Seed SD-01 Golf Ball Review
Founded in 2015, Seed came to market with an overall mission to lower the price of premium equipment, helping more golfers to improve and enjoy the game. While the brand is still relatively new and not so commonly known, Seed has been working away, creating its 3rd generation of the SD-01 golf ball. The first generation of the SD-01 ball was actually named the official ball of the PGA Euro Pro Tour and this particular model has a tag line ‘The Pro One’.
Despite the Titleist Pro V1 franchise being dominant in the premium ball market the balls also come at a premium price, so one would think there is room for a more affordable alternative. Depending on the amount you are looking to purchase, the SD-01 golf balls can cost as little as £30 for a dozen. A multi-buy discount is available on its website for those who prefer to purchase in bulk or play a course with plenty of penalty areas.
Seed has opted for a simple yet eye-catching packet design. I particularly like the striking green colorway and love how each sleeve number is branded, so for those who are superstitious about what number ball you play won’t have the issue of having to open each sleeve to find the ball you are looking for. The bulls-eye style logo is prominent both on the packaging and the ball and the alignment aid is a classic black line with two dots either side. The ball felt exceptionally soft to the touch and had a nice white tone to it synonymous with the best premium golf balls.
So how did the performance fair against my current ball, the Titleist Pro V1x, widely considered one of the best golf balls around? I hit both balls on Trackman to get some data, as well as hitting each ball side-by-side on a blustery day at North Hants Golf Club to gauge feel, ball flight and short game performance.
When hitting a series of pitch shots on Trackman, I could tell the soft, three-piece, cast urethane SD-01 ball was going to have no problems when it came to short game feel or control. It felt soft off the putter face and produced spin on par with the Pro V1x straight away. The Seed ball actually produced exactly 100rpm (revolutions per minute) of spin more than the Titleist on a 50 yard shot, but that was actually something I was expecting to see due to how soft the cover on the ball felt. The real test with this ball was going to be how it performed under the speed of my driver.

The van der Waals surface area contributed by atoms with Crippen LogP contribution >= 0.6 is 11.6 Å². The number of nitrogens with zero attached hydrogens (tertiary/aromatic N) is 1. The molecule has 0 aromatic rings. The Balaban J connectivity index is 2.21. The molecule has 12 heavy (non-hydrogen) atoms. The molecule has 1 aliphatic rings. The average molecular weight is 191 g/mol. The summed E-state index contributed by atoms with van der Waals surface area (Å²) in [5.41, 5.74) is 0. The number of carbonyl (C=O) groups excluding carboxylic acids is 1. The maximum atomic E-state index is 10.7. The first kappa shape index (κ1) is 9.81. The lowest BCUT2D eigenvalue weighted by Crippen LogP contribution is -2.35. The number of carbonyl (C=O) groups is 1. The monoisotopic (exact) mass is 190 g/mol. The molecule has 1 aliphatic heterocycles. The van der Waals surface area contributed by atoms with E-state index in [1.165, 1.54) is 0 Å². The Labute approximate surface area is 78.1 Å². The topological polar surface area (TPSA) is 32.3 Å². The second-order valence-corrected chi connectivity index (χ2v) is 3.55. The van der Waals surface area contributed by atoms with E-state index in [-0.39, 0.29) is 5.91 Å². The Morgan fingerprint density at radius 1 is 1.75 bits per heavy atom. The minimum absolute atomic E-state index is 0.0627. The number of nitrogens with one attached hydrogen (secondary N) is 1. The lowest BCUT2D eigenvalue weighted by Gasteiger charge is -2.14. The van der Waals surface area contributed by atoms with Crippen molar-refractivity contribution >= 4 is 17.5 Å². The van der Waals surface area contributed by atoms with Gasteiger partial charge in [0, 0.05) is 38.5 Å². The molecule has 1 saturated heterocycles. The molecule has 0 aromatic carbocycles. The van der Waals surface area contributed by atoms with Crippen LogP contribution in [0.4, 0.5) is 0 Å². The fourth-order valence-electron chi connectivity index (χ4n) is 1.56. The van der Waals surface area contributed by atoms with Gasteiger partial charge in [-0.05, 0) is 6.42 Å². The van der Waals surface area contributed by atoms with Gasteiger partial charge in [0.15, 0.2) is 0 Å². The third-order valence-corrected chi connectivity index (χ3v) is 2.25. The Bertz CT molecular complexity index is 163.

My average carry number on the day with the Pro V1x was 292 yards with 2403 rpm and an average ball speed of 168 mph. If I’m honest, because of how much the SD-01 spun off the wedges, I wasn’t expecting this to be a close fought battle, yet I was pleasantly surprised to find out this wasn’t the case. Yes the ball speeds were lower than the Titleist but so was the spin, which helped the Seed to a tasty 289 yards of carry. This may well be down to a new larger high-energy transfer core in the SD-01, which has been designed to increase launch and speed throughout the bag.
Testing on the course, both balls had similar ball flights, although the Pro V1x flew a touch higher. The only times I noticed a deviation in trajectory was when playing into a cross wind with the SD-01. While it didn’t necessarily lose distance, it struggled to penetrate the wind and resulted in me having to play with the wind, rather than hold a shot up against it.
The SD-01 really is a superb premium ball offering and is available to purchase at a much lower cost than the likes of the Pro V1 and TaylorMade TP5. However, there may be a reason behind this. After using the same ball for 18 holes, the soft cover of the Seed really had taken a beating and with fears of sacrifice in performance, I wouldn’t be able to use it competitively again. The SD-01 should still be considered one of the best value golf balls as well as one of the best soft feel golf balls you can buy, but you do sacrifice durability versus the market leaders.
The Seed SD-01 golf ball is available to purchase via the Seed Golf website and will be available in Arctic White and Yellow colorways, with a dozen starting from £30.